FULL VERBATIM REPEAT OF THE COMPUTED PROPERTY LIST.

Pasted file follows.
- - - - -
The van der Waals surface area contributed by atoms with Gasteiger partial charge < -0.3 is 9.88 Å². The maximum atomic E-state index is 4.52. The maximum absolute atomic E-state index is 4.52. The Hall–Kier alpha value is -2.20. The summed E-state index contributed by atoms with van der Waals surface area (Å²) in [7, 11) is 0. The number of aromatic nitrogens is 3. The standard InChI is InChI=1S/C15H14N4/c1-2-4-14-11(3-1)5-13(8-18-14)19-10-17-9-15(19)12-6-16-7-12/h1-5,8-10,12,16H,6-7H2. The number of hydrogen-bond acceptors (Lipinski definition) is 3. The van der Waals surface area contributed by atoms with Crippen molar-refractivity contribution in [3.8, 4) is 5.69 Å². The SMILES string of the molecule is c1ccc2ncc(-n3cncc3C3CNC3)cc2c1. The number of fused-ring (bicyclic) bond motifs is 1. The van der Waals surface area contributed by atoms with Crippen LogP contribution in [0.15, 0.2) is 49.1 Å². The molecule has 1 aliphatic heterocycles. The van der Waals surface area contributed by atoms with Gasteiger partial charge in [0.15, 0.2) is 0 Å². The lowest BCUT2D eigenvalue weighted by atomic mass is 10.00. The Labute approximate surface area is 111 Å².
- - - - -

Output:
The van der Waals surface area contributed by atoms with Gasteiger partial charge < -0.3 is 9.88 Å². The maximum atomic E-state index is 4.52. The maximum absolute atomic E-state index is 4.52. The Hall–Kier alpha value is -2.20. The summed E-state index contributed by atoms with van der Waals surface area (Å²) in [7, 11) is 0. The number of aromatic nitrogens is 3. The standard InChI is InChI=1S/C15H14N4/c1-2-4-14-11(3-1)5-13(8-18-14)19-10-17-9-15(19)12-6-16-7-12/h1-5,8-10,12,16H,6-7H2. The number of hydrogen-bond acceptors (Lipinski definition) is 3. The van der Waals surface area contributed by atoms with Crippen molar-refractivity contribution in [3.8, 4) is 5.69 Å². The SMILES string of the molecule is c1ccc2ncc(-n3cncc3C3CNC3)cc2c1. The number of fused-ring (bicyclic) bond motifs is 1. The van der Waals surface area contributed by atoms with Crippen LogP contribution in [0.15, 0.2) is 49.1 Å². The molecule has 1 aliphatic heterocycles. The van der Waals surface area contributed by atoms with Gasteiger partial charge in [0.15, 0.2) is 0 Å². The lowest BCUT2D eigenvalue weighted by atomic mass is 10.00. The Labute approximate surface area is 111 Å².